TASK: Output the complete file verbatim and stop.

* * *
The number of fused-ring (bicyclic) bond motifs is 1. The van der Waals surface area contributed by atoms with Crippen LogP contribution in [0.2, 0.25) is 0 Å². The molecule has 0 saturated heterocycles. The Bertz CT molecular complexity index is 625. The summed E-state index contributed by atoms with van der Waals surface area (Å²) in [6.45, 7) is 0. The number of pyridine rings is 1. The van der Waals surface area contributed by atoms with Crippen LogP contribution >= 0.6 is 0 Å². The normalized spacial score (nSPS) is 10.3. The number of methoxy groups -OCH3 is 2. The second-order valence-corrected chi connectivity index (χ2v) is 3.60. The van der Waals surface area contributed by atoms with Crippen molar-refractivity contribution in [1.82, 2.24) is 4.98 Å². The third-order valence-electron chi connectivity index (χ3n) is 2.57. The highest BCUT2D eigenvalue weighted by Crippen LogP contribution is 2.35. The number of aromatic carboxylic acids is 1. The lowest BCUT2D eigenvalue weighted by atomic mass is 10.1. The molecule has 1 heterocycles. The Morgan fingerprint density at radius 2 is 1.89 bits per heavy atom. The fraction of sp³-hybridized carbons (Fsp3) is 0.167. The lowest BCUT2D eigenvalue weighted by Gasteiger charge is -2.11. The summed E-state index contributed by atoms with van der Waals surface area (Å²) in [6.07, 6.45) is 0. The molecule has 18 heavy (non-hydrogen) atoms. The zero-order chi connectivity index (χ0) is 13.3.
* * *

The number of fused-ring (bicyclic) bond motifs is 1. The van der Waals surface area contributed by atoms with Crippen LogP contribution in [0.2, 0.25) is 0 Å². The molecule has 0 saturated heterocycles. The Bertz CT molecular complexity index is 625. The summed E-state index contributed by atoms with van der Waals surface area (Å²) in [6.45, 7) is 0. The number of pyridine rings is 1. The van der Waals surface area contributed by atoms with Crippen LogP contribution >= 0.6 is 0 Å². The normalized spacial score (nSPS) is 10.3. The number of methoxy groups -OCH3 is 2. The second-order valence-corrected chi connectivity index (χ2v) is 3.60. The van der Waals surface area contributed by atoms with Crippen molar-refractivity contribution in [1.82, 2.24) is 4.98 Å². The third-order valence-electron chi connectivity index (χ3n) is 2.57. The highest BCUT2D eigenvalue weighted by Crippen LogP contribution is 2.35. The number of aromatic carboxylic acids is 1. The lowest BCUT2D eigenvalue weighted by atomic mass is 10.1. The molecule has 1 heterocycles. The Morgan fingerprint density at radius 2 is 1.89 bits per heavy atom. The fraction of sp³-hybridized carbons (Fsp3) is 0.167. The lowest BCUT2D eigenvalue weighted by Gasteiger charge is -2.11. The summed E-state index contributed by atoms with van der Waals surface area (Å²) in [6.07, 6.45) is 0. The molecule has 18 heavy (non-hydrogen) atoms. The zero-order chi connectivity index (χ0) is 13.3.